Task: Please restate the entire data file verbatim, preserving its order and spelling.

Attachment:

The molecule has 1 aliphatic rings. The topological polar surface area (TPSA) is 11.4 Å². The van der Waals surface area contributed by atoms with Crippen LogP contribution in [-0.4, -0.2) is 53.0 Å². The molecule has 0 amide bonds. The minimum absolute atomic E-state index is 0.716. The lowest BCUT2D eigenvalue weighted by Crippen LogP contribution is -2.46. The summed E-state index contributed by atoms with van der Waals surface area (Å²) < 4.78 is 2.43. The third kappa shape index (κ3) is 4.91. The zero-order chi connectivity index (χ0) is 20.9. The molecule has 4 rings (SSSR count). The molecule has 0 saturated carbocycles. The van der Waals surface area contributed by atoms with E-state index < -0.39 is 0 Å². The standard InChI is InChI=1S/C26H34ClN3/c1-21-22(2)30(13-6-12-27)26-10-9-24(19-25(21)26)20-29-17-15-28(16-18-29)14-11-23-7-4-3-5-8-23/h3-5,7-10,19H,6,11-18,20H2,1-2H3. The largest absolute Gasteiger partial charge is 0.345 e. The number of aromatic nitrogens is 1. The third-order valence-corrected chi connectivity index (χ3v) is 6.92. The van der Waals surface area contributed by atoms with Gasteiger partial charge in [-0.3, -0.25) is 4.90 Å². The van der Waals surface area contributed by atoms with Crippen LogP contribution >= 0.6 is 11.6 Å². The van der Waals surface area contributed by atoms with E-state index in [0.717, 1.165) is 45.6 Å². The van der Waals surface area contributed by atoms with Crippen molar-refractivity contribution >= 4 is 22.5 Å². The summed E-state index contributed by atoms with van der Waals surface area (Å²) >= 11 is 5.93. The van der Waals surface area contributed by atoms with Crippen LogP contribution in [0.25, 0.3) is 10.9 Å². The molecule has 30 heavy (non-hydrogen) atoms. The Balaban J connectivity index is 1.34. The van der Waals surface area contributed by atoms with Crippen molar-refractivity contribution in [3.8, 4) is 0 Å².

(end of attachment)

The molecule has 1 aliphatic rings. The topological polar surface area (TPSA) is 11.4 Å². The van der Waals surface area contributed by atoms with Crippen LogP contribution in [-0.4, -0.2) is 53.0 Å². The molecule has 0 amide bonds. The minimum absolute atomic E-state index is 0.716. The lowest BCUT2D eigenvalue weighted by Crippen LogP contribution is -2.46. The summed E-state index contributed by atoms with van der Waals surface area (Å²) < 4.78 is 2.43. The third kappa shape index (κ3) is 4.91. The zero-order chi connectivity index (χ0) is 20.9. The molecule has 4 rings (SSSR count). The molecule has 0 saturated carbocycles. The van der Waals surface area contributed by atoms with E-state index < -0.39 is 0 Å². The standard InChI is InChI=1S/C26H34ClN3/c1-21-22(2)30(13-6-12-27)26-10-9-24(19-25(21)26)20-29-17-15-28(16-18-29)14-11-23-7-4-3-5-8-23/h3-5,7-10,19H,6,11-18,20H2,1-2H3. The largest absolute Gasteiger partial charge is 0.345 e. The number of aromatic nitrogens is 1. The third-order valence-corrected chi connectivity index (χ3v) is 6.92. The van der Waals surface area contributed by atoms with Gasteiger partial charge in [-0.3, -0.25) is 4.90 Å². The van der Waals surface area contributed by atoms with Crippen LogP contribution >= 0.6 is 11.6 Å². The van der Waals surface area contributed by atoms with E-state index in [0.717, 1.165) is 45.6 Å². The van der Waals surface area contributed by atoms with Crippen molar-refractivity contribution >= 4 is 22.5 Å². The summed E-state index contributed by atoms with van der Waals surface area (Å²) >= 11 is 5.93. The van der Waals surface area contributed by atoms with Crippen LogP contribution in [0.25, 0.3) is 10.9 Å². The molecule has 30 heavy (non-hydrogen) atoms. The Balaban J connectivity index is 1.34. The van der Waals surface area contributed by atoms with Crippen molar-refractivity contribution in [3.8, 4) is 0 Å².